According to the theory of international relations, the world is constantly in a state of anarchy and countries always seek a balance of power to maintain their own security.
With China’s rise, the US and its allies fear losing the equilibrium that supports American domination of the global order. Considering China a “revisionist state,” they have raised concerns about Beijing’s unchecked attempt to change the status quo, to pursue military expansionism and follow a path toward hegemony.
From geo-strategic flashpoints in the South China Sea to Taiwan, to trade wars and technological wars, the likelihood of confrontations seems inevitable.
That raises a simple question. Will war between the US and China result from the current tension? If so, what form of war will that be?
If history is any indication, three speculations can be made for war between the US and China: World War III, Cold War 2.0, and regional proxy wars.
World War III would be the most extreme. When China is considered a security threat and that seeks hegemony through military expansionism, should one consider it as equivalent to Germany and Japan during the two World Wars?
Has China invaded and occupied any countries? Has China pursued imperialist colonialism? Has it committed a mass atrocity, or is it a terrorist state?
Similarly, if war is to happen between the two superpowers, then what might trigger the United States’ involvement? Events like the attack on Pearl Harbor?
The second form of war is Cold War 2.0, which is being hotly debated as the closest to the current realities. But this time it is not about ideologies, space war or nuclear brinkmanship. It is more about a trade war, currency war, technological war, cyber war or even hybrid war that combines elements of some or all of these.
Competition for the domination of multilateral frameworks is one of the possible fronts of Cold War 2.0, which has gradually divided nations along this polarity if it truly exists – for instance, the competition between the Belt and Road Initiative and the Indo-Pacific Strategy.
But if Cold War 2.0 does exist, it would be a limited version of Cold War 1.0 with fewer fronts and features owing to China’s reluctance to take global leadership on every front as the former Soviet Union tried to do vis-à-vis the US.
Using the word “competition” on multilateral frameworks is not totally right either, because while China is increasing its contribution to multilateral system, the share is still low compared with the US.
It would not constitute a competition either if the US is withdrawing from every multilateral system that it helped built after the World War II. Modern China in fact has benefited from the system created by the domination of the US, and it has yet to create any global governance system, either politically or economically.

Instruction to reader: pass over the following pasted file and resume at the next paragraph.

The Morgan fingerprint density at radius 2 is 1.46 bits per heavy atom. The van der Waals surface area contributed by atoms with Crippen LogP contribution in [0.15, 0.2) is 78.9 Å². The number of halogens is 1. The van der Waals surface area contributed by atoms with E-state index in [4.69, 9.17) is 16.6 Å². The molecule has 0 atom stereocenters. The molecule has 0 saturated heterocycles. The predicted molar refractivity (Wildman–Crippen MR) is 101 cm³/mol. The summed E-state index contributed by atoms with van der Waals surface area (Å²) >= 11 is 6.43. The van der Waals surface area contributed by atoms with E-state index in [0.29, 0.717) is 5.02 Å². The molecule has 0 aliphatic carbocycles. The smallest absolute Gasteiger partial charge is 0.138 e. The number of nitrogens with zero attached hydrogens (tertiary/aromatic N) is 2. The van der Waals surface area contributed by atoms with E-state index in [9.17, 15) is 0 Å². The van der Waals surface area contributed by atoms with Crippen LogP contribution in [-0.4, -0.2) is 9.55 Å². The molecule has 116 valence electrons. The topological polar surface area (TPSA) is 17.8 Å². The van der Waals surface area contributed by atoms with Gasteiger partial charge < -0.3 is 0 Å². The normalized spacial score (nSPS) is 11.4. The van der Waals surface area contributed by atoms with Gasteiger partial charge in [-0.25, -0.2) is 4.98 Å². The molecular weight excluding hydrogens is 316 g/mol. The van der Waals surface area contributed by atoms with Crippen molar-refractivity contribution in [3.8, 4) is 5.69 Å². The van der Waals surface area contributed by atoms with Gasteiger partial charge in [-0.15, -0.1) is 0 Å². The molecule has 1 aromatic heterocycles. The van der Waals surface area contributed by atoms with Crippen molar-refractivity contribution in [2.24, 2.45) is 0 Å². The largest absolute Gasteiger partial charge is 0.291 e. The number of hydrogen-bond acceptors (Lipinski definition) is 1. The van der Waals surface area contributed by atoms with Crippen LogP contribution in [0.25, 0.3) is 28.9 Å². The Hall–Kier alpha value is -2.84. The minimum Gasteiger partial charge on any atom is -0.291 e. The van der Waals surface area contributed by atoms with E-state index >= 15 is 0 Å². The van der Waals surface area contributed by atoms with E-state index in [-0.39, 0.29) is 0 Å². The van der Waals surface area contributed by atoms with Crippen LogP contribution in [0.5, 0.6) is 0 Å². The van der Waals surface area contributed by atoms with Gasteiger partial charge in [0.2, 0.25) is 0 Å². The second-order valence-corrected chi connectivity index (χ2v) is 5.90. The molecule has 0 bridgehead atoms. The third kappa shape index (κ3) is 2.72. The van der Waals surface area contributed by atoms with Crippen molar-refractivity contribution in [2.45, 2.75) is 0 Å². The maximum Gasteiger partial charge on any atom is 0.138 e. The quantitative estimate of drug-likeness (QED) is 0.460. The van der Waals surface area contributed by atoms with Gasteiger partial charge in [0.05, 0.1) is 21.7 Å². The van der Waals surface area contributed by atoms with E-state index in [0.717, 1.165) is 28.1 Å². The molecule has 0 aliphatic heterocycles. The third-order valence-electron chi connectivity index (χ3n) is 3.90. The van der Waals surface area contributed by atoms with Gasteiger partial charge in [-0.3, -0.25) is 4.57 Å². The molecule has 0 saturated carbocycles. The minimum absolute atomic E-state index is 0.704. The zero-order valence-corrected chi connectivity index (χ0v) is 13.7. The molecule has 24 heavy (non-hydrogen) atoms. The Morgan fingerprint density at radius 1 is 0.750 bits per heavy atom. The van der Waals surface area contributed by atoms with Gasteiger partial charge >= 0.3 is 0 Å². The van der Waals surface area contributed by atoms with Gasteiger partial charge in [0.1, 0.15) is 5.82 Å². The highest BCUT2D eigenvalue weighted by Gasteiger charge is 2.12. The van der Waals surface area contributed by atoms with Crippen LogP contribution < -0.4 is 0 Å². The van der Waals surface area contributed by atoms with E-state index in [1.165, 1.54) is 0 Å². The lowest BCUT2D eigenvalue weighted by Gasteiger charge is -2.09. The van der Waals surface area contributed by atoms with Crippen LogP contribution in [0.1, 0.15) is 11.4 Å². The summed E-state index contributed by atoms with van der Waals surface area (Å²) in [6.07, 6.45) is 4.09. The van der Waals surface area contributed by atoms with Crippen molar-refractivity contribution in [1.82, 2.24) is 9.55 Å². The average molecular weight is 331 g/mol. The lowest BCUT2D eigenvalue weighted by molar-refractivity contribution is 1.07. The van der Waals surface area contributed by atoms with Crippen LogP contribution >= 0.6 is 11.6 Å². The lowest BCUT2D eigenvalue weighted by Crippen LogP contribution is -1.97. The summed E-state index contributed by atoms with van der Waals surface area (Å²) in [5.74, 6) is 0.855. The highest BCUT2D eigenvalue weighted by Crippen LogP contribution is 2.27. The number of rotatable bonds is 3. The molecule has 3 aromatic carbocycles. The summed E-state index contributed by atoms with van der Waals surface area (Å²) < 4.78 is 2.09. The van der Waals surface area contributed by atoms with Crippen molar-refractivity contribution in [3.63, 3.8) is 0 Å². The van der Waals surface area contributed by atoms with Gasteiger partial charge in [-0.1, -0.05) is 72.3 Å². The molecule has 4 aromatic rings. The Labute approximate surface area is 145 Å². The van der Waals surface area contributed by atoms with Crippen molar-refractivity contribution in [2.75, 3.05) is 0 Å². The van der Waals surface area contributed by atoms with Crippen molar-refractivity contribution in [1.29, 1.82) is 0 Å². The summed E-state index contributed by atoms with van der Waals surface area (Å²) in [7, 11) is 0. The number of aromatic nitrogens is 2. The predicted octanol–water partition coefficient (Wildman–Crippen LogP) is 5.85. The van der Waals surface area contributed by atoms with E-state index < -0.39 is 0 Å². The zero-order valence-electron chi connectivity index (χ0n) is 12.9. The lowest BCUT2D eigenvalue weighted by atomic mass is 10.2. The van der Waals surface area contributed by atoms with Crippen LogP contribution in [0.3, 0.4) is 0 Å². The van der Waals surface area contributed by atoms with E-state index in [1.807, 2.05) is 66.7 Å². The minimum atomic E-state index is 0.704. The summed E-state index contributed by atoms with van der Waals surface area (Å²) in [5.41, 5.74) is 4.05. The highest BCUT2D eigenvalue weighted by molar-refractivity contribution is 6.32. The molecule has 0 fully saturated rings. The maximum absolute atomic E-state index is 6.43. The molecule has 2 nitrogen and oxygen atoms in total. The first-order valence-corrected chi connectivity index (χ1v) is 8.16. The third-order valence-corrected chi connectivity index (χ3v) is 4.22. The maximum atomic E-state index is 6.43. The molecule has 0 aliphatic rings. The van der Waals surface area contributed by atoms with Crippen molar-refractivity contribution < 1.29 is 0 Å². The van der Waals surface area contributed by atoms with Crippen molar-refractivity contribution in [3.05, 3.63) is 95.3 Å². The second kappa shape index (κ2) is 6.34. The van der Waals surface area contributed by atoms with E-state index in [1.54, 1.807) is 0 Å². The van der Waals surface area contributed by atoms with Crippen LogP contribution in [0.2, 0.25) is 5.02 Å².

China has not tried or at least has not been seen as attempting to impose or spread its own system. Thus far, no country has proclaimed that it is adopting China’s governance system.
The next possible type of war is a regional proxy war in the Asia-Pacific, which is the main platform of competition between the US and China. Like in Cold War 1.0, the US-China rivalry could result in “hot wars” between peripheral states. Regional flashpoints such as the South China Sea and Taiwan could ignite such hot wars.
For the Mekong region, the likelihood of Vietnam War 2.0 cannot be ruled out while China and Vietnam keep confronting each other in the South China Sea.
Cambodia used to be a sideshow of Vietnam War 1.0. When Cambodia helped Vietnam by allowing it to use the so-called Sihanouk Trail in its territory to provide covert logistic support, the US bombed Cambodia with an estimated more than 2 million metric tons of bombs, leaving a minimum of 100,000 Cambodian civilian casualties and 2 million homeless.
The bombing was said to be one of the major triggers of the consolidation of the Khmer Rouge’s power and the genocide that followed. While other parts of Southeast Asia remained peaceful, half of the Mekong region experienced prolonged bloodshed during the Cold War until the late 1990s when the civil war finally came to an end in Cambodia in 1998.
It is true that China and the US do not want to confront each other in any direct war. As for China and Vietnam, even if they constantly confront each other in the South China Sea, they do not want direct war either owing to the strong ties between the two Communist parties and enormous trade relations.
However, one cannot ignore the fact that these two countries did experience multiple wars between each other after World War II, including a brief and bloody battle in 1974 over the Paracel Islands. Even if the US and China themselves do not want direct war, proxy wars could re-emerge, and small states would pay the price, as was the case during the Vietnam War.
These are the three speculations of possible types of wars between China and the US. Onlookers like Cambodia and other peripheral states can divide themselves in the new polarity at their own risk. Like in the previous Cold War, silence and neutrality would not be an option.
Few policy options would be left for small states. Like it or not, these few options often present risks to their sovereignty and independence. Countries can stay safe and secure only if they can learn from history, which can be horrifying, cruel and bloody, at least in the case of Cambodia, because Cold Wars are only cold for the superpowers.